As Jim Leyland made the rounds of the losing clubhouse last weekend, he got hugs and slaps from his players and coaches. If you were making a sociological study, it would have read: white man, late 60s, from Ohio, hugs young black man from Florida, beefy Venezuelan third baseman, Cuban catcher …
There’s a similar scene that takes place every year in the Detroit chambers of U.S. 6th Circuit Court of Appeals Judge Damon Keith, the 91-year-old civil rights icon, at his annual Soul Food Luncheon. There, Keith, the grandson of a southern slave, slaps and hugs hundreds of attendees of every creed, color and religious persuasion.
These are the kind of scenes that don’t often make headlines — as opposed to whenever the races clash.
But they are the reason behind a unique night at the Fox Theatre on Nov. 11 to honor Jim Leyland, Judge Keith and a parade of people who demonstrate how we do get along — from Matthew Stafford, Barry Sanders, Lloyd Carr, Jimmy Howard and Willie Horton from the world of sports, to the Four Tops and Kem from the world of entertainment, to Tim Meadows (“Saturday Night Live”) from the world of comedy, to Carmen Harlan, Devin Scillian, Alan Lee, Ken Brown, Carolyn Clifford, Bernie Smilovitz, Amy Lange, Mason, Paul W. Smith, Mike Stone, Blaine Fowler and many others from news, TV and radio and politics.
It’s called Detroit Legacies: In Black and White — an event I am proud to cohost with Judge Keith. Because enough with the negative. That’s not who we are. And for one big night, we’re going to remind ourselves of it.
The skipper and the judge
Know this: Damon Keith, out of law school, had to clean bathrooms as a janitor in Detroit. When a white employee saw him with a law book, he laughed and said, “Keep mopping.”
Years later, Keith, then 68, was an esteemed federal judge being honored at a national conference in Virginia. He was waiting in front of a hotel when a white man drove up, tossed the keys at him and said, “Boy, park this car.”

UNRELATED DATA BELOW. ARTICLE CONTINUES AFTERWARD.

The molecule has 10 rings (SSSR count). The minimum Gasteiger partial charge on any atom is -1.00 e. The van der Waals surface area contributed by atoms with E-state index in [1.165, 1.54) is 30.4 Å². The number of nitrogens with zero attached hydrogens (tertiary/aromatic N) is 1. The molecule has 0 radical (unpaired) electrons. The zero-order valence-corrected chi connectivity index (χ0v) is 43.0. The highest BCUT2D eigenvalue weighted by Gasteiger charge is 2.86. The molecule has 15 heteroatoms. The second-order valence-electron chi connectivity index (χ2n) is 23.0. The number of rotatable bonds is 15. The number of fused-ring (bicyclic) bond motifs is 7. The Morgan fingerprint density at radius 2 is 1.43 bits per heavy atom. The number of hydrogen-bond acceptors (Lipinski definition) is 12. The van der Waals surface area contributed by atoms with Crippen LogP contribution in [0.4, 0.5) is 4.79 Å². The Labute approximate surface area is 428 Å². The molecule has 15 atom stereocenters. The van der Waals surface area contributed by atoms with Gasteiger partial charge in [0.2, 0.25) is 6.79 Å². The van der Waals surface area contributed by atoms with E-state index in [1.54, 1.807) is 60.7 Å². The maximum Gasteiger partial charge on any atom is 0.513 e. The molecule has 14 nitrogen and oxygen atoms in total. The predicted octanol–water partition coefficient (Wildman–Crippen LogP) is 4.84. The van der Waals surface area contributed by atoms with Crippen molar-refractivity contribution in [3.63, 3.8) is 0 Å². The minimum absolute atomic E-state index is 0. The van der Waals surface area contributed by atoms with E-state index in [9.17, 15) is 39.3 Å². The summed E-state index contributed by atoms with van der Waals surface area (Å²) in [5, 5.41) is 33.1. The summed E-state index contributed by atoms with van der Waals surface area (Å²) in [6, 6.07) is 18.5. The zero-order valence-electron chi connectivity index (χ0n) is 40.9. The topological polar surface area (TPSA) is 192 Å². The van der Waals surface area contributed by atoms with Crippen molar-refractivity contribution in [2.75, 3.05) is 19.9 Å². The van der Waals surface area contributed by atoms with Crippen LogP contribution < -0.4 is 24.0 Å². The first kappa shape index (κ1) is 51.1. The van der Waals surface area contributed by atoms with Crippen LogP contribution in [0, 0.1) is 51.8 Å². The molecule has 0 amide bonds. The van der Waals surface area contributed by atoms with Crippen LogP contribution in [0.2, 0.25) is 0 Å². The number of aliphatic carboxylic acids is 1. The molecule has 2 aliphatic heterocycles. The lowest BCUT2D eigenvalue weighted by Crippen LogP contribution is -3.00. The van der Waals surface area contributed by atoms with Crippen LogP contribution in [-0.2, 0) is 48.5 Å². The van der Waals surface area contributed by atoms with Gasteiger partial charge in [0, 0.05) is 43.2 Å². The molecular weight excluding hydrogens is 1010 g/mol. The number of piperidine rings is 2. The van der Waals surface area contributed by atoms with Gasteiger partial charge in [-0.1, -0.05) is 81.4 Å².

Through it all — a segregated Army, the Detroit riots of 1943 and 1967, death threats when he made rulings that stopped racism and discrimination in schools, cities and workplaces — Keith never used the word “hate.” He didn’t allow it in his home.
Jim Leyland was the same way. The son of a glass factory foreman, one of seven kids, the only color he knew was blue, as in blue collar. He played with and later managed players from other races and countries. Somehow, they all loved him. He cried when the Tigers won the division last month, then was carried off by Torii Hunter for a champagne shower.
When he announced he was retiring as Tigers manager, the outpouring of respect crossed all lines.
As it will on Nov. 11 — which Detroit Mayor Dave Bing’s office will be declaring Jim Leyland Day. It’s a chance to show appreciation for a job done well and with class.
Music, charity and books
That night, on stage at the Fox, Leyland will talk to the crowd about his career and how he managed everyone from Barry Bonds to Miguel Cabrera without seeing skin color, and Stafford will talk about living in a sport where you can’t see color and win. Kem and the Four Tops will talk about how music breaks down barriers — and perform to prove it — and so many others will share, laugh and revel in the spirit of cooperation that often gets overlooked.
Every dime raised will go to charity, to help people who are working but poor, homeless people, illiterate adults, talented Detroit students and a civil rights center that stands for what we as Americans — and specifically as Detroiters — have dealt with and overcome.
Tickets are just $40, and everyone attending will be given an autographed copy of my new novel, “The First Phone Call from Heaven,” a small way for me to thank my city. They also will get a discounted coupon for Judge Keith’s book, “Crusader For Justice,” due out later in the month.
Mostly, they’ll get an amazing night of people never before assembled on one stage. But that’s the idea. You never know in life who you’ll one day be next to.
Come say thanks to Jim Leyland and Judge Keith — and be part of the story that doesn’t get written enough.